April 15, 2014

State close to one million barrel mark

By Kate Ruggles
Farmer Staff Writer

The theme of this month’s Director’s Cut report from Director of Mineral Resources Lynn Helms is, “Wait for it.” The theme refers not only to February’s oil and natural gas production numbers and the state’s slow recovery from its big drop in production in December of 2013, but also the long and continual stride toward producing one million barrels of oil per day.
“There are very few provinces or states that are in the club of producing more than one million barrels of oil per day,” states Helms. “It is a very exclusive club and very exciting to be on the cusp of it.”
Together, the U.S. portion of the Williston Basin, which resides in portions of North Dakota, South Dakota and Montana, as well as extends into Canada, produces in excess of one million barrels of oil per day. So the thought that the North Dakota portion of the basin could be near entering that level of production has the North Dakota Industrial Commission looking forward in anticipation.
As for February’s production numbers, Helms reports that periods of -20 degree weather in combination with high winds and roughly 18 total days of temperatures that were five degrees below the February norm, put a hamper on production.
“And February is normally a cold month to start with,” states Helms.
The state produced 951,340 barrels of oil per day and 1,063,756 MCF of natural gas per day in February. And McKenzie County topped the state’s production charts again having produced a total of 8,143,125 barrels of oil and 12,352,825 MCF of natural gas in February.
“People are finding that there is part of the Bakken and Three Forks play that has the best rate of return of any of the other Shale basins in terms of oil and natural gas production,” states Helms. “It is that area we always talk about that is in a rectangle from Watford City to Ray, over to Stanley and down to Killdeer. Within that area is very high initial production (I.P.) rates and high rates of return.”
According to Helms, the high I.P. rates within this rectangle are also the reason why the Industrial Commission is reporting a slow and gradual increase in the rig count. In fact, of the 191 drilling rigs that are currently operating in the state, 140 are concentrated within that rectangle.
“We used to talk about the need to have 90 wells completed each month in order to maintain production,” states Helms. “But when you focus in a high I.P. area, you can get increased results with fewer wells.”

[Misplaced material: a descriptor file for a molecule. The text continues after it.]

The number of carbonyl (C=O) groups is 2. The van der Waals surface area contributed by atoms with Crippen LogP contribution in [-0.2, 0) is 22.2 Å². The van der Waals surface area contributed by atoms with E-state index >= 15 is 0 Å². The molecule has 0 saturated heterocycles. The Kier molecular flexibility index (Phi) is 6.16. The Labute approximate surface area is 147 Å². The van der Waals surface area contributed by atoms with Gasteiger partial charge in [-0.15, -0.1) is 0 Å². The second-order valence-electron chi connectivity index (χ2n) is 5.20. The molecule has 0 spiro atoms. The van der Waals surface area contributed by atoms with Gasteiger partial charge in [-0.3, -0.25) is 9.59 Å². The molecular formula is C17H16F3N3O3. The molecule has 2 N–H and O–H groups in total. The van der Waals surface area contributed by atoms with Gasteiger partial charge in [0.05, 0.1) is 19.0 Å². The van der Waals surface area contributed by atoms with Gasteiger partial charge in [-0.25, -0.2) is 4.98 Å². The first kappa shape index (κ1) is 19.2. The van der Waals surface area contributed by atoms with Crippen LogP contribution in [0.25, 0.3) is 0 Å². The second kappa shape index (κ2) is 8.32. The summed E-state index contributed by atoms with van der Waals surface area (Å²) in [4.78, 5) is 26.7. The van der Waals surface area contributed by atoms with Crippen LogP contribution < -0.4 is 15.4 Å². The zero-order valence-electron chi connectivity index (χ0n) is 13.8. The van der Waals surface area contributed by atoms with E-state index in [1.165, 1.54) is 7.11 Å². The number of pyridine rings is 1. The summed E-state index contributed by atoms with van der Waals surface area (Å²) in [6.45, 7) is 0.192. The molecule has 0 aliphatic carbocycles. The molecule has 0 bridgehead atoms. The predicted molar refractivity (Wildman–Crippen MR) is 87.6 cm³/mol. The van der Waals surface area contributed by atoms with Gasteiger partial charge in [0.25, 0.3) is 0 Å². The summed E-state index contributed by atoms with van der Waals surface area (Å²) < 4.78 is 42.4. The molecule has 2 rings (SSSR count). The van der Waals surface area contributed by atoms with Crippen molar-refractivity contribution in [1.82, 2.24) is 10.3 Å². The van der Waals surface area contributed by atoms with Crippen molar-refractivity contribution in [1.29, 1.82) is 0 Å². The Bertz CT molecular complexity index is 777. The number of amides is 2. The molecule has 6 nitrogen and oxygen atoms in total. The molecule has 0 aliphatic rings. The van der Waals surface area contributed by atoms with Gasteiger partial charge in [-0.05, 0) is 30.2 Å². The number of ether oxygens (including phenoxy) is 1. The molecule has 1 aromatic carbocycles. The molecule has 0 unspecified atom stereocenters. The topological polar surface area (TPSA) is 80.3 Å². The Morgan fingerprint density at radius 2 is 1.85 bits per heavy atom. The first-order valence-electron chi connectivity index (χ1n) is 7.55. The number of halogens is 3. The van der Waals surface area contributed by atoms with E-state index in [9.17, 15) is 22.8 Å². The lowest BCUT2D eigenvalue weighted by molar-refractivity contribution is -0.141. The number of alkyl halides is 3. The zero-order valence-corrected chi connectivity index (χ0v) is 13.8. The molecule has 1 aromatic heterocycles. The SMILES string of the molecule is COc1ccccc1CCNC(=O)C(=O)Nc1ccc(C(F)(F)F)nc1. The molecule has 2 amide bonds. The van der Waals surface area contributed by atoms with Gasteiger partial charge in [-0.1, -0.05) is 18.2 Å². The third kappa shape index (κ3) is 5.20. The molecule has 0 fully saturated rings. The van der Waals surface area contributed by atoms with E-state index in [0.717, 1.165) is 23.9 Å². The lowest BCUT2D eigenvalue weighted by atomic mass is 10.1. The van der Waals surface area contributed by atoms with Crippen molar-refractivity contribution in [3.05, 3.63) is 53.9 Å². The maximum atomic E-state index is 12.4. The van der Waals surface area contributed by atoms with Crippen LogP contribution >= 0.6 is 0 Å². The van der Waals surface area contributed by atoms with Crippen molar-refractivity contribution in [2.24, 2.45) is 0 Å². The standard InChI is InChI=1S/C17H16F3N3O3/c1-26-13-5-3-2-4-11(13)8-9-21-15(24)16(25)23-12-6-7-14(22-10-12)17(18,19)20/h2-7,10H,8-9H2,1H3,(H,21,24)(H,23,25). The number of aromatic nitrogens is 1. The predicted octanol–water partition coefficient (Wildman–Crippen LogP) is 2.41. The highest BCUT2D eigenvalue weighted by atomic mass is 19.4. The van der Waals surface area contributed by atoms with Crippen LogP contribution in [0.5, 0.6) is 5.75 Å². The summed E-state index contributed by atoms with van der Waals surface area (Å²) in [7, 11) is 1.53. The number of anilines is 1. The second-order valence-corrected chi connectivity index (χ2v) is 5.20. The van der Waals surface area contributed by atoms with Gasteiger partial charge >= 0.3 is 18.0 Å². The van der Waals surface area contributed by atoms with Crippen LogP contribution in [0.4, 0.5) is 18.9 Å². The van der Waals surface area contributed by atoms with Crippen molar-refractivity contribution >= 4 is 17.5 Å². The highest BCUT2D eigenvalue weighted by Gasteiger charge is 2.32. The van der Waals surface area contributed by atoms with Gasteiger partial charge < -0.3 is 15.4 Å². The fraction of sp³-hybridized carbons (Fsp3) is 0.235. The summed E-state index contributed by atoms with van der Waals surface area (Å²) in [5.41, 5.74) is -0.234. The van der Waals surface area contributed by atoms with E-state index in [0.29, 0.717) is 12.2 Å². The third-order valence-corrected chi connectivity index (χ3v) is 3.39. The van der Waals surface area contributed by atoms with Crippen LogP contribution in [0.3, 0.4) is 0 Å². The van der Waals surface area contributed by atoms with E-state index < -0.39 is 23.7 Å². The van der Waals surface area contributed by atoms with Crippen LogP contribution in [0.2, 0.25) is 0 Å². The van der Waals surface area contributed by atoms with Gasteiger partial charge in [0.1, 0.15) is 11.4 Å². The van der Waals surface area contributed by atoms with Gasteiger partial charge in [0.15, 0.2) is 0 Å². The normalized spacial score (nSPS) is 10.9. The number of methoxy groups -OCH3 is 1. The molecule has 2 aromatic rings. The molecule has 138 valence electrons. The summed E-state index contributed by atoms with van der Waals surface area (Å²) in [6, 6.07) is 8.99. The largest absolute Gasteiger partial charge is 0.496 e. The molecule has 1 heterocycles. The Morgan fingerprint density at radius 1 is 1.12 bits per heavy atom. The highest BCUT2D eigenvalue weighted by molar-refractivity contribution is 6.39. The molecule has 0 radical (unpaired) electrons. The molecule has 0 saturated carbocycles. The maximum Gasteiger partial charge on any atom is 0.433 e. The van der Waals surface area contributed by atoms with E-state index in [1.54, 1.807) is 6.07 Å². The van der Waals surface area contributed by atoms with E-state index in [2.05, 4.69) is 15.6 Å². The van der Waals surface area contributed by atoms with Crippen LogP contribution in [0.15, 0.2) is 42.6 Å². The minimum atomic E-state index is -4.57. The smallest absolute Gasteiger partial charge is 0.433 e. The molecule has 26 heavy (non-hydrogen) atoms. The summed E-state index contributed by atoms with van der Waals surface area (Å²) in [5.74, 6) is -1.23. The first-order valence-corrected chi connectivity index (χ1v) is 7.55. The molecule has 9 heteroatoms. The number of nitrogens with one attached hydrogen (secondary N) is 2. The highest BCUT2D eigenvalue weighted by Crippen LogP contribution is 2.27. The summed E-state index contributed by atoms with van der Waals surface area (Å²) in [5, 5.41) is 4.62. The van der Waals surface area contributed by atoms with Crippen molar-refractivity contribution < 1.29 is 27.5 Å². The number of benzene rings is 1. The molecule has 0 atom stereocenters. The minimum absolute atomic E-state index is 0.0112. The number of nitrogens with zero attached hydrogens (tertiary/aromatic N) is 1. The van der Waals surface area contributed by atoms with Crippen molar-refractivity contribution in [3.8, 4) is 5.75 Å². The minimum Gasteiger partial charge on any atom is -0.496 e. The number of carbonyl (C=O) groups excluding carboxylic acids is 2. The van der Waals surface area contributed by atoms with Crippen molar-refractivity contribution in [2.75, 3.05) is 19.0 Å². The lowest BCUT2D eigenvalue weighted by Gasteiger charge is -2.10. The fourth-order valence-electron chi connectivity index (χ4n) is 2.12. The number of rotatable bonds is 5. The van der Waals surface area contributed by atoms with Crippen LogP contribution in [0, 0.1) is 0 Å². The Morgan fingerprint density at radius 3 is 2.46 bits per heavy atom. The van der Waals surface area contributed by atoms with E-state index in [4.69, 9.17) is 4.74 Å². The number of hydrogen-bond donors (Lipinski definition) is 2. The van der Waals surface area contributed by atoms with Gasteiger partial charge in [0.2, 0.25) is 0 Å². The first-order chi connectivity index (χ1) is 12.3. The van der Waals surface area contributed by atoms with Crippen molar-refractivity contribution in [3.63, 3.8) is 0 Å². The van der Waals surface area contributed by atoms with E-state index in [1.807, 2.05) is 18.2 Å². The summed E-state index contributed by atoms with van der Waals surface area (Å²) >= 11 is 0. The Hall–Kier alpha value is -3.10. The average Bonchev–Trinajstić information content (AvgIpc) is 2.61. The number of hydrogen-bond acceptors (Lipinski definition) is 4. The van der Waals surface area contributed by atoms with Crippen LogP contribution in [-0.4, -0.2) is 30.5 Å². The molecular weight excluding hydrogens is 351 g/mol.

Helms states that because of the high concentration of rigs in the high I.P. area, the state was able to show an increase in production even though only about 70 wells were completed.
Currently, the state has over 600 wells waiting on completion. But as winter weather and spring load restrictions go away, Helms expects to see a big surge in well completions.
With regard to producing one million barrels of oil per day, Helms anticipates that the state will reach that number by the time April’s oil production numbers are in.
“I’m still focused on March, but hedging a little toward April, for that magic one million barrel a day number,” states Helms.
Moving forward, there are a number of factors that still threaten to impact North Dakota’s oil production numbers. Factors such as the Bureau of Land Management’s rules regarding hydraulic fracturing, the state’s hearing regarding flaring and natural gas capture, and the Industrial Commission’s work regarding methane emissions.
Despite these factors, Helms is confident that once the wet part of the spring is over, and the state sees a surge in production that takes them over one million barrels a day of oil production, they will continue to produce at that level. And that will occur regardless of the production restrictions that will likely be imposed by the state to curb flaring or the BLM to manage fracking on federal lands.
There are still many unknowns concerning what kind of policies the state will adopt to achieve its goal of 90 to 95 percent capture by 2020, which is what makes the upcoming hearing on April 22 in Bismarck so important.
“We are working on a model that was devised in the late 80s,” states Helms. “That model does not work with the type of wells that are being drilled today.”
The Industrial Commission hopes to hear testimony of a technical nature on how to address things like multi-well pads and what kind of production restrictions should be appropriate for wells that are connected to gathering systems, so it can form policy that will curtail flaring and promote capture without damaging the economics of oil production.
The hearing is scheduled to start at 8 a.m. at the Industrial Commission offices. Those who are prepared to give testimony will sign in and will be called according to the order in which they signed in. Telephone testimony will not be accepted and the commission asks those giving testimony to do their best to not repeat information that has already been given.